Submitted as: model evaluation paper
16 Mar 2023
Submitted as: model evaluation paper |  | 16 Mar 2023
Status: a revised version of this preprint is currently under review for the journal GMD.

Implementation of a Satellite-Based Tool for the Quantification of CH4 emissions over Europe (AUMIA v1.0) – Part 1: Forward Modeling Evaluation against Near-Surface and Satellite Data

Angel Liduvino Vara-Vela, Christoffer Karoff, Noelia Rojas Benavente, and Janaina Nascimento

Abstract. Methane is the second most important greenhouse gas after carbon dioxide, and accounts for around 10 % of total European Union greenhouse gases emissions. Given that the atmospheric methane budget over a region depends on its terrestrial and aquatic methane sources, inverse modeling techniques appear as a powerful tools for identifying critical areas that can later be submitted to emission mitigation strategies. In this regard, an inverse modeling system of methane emissions for Europe is being implemented based on the Weather Research and Forecasting (WRF) model: the Aarhus University Methane Inversion Algorithm (AUMIA) v1.0. The forward modeling component of AUMIA consists of the WRF model coupled to a multipurpose global database of methane anthropogenic emissions. To assure transport consistency during the inversion process, the backward modeling component will be based on the WRF model coupled to a lagrangian particle dispersion module. A description of the modeling tools, input data sets and one-year forward modeling evaluation from April 01, 2018 to March 31, 2019 is provided in this paper. The a posteriori methane emission estimates, including a more focused inverse modeling for Denmark, will be provided in a second paper. A good general agreement is found between the modeling results and observations based on the TROPOspheric Monitoring Instrument (TROPOMI) onboard the Sentinel-5 Precursor satellite. Model-observation discrepancies for summer peak season are in line with previous studies conducted over urban areas in central Europe, with relative differences between simulated concentrations and observational data in this study ranging from study ranging from 1 to 2 %. Domain-wide correlation coefficients and root-mean-square-errors for summer months ranged from 0.4 to 0.5 and from 27 to 30 ppb, respectively. For winter months, otherwise, model-observation discrepancies show a significant overestimation of anthropogenic emissions over the study region, with relative differences ranging from 2 to 3 %. Domain-wide correlation coefficients and root-mean-square-errors in this case ranged from 0.1 to 0.4 and from 33 to 50 ppb, respectively, indicating that a more refined inverse analysis assessment will be required for this season. According to modeling results, the methane enhancement above the background concentrations came almost entirely from anthropogenic sources; however, these sources contributed with only up to 2 % to the methane total column concentration. Contributions from natural sources (wetlands and termites) and biomass burning were not relevant during the study period. The results found in this study contribute with a new model evaluation of methane concentrations over Europe, and demonstrate a huge and under explored potential for methane inverse modeling using improved TROPOMI products in large-scale applications.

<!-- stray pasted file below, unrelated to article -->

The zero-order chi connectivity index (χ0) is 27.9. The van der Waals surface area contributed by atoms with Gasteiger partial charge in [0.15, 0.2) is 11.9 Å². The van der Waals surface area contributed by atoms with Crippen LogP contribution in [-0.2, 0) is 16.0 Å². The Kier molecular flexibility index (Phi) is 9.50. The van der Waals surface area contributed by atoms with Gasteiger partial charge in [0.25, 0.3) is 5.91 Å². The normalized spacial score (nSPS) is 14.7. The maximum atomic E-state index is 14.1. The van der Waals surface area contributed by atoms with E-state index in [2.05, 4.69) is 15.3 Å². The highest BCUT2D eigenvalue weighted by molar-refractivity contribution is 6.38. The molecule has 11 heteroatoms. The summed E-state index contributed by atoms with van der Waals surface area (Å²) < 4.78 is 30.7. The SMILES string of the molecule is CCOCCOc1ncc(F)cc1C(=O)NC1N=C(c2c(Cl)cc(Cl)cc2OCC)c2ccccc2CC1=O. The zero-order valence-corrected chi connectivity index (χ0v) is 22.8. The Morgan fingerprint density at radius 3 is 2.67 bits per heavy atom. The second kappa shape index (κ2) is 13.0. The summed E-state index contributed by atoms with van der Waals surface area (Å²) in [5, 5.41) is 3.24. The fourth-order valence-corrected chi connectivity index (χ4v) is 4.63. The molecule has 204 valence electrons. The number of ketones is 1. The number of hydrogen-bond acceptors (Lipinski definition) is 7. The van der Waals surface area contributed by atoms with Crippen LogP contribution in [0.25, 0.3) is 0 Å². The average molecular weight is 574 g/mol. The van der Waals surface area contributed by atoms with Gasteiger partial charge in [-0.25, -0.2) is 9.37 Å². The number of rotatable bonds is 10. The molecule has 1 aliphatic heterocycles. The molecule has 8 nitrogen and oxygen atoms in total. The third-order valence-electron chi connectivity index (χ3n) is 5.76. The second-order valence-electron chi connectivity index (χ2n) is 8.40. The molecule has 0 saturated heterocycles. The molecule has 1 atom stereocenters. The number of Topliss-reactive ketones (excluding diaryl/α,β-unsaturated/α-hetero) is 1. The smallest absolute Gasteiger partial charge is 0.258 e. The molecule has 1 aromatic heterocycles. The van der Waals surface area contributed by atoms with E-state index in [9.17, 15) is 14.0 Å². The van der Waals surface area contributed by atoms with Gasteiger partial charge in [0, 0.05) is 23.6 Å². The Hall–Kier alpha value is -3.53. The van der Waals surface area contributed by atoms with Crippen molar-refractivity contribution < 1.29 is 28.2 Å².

Angel Liduvino Vara-Vela et al.

Status: final response (author comments only)

Comment types: AC – author | RC – referee | CC – community | EC – editor | CEC – chief editor | : Report abuse
  • CEC1: 'Comment on gmd-2023-9', Juan Antonio Añel, 05 May 2023
    • AC1: 'Reply on CEC1', Angel Liduvino Vara-Vela, 05 May 2023
      • EC1: 'Reply on AC1', Fiona O'Connor, 05 May 2023
        • AC2: 'Reply on EC1', Angel Liduvino Vara-Vela, 06 May 2023
          • CEC2: 'Reply on AC2', Juan Antonio Añel, 10 May 2023
  • RC1: 'Comment on gmd-2023-9', Anonymous Referee #1, 12 May 2023
    • AC3: 'Reply on RC1', Angel Liduvino Vara-Vela, 25 May 2023
  • RC2: 'Comment on gmd-2023-9', Anonymous Referee #2, 01 Jun 2023
    • AC4: 'Reply on RC2', Angel Liduvino Vara-Vela, 08 Jun 2023

Angel Liduvino Vara-Vela et al.

Angel Liduvino Vara-Vela et al.


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Short summary
One-year simulation of atmospheric CH4 over Europe is performed and evaluated against observations based on the TROPOspheric Monitoring Instrument (TROPOMI). A good general model-observation agreement is found, with discrepancies reaching their minimum and maximum values during summer peak season and winter months, respectively. A huge and under explored potential for CH4 inverse modeling using improved TROPOMI XCH4 data sets in large-scale applications, is identified.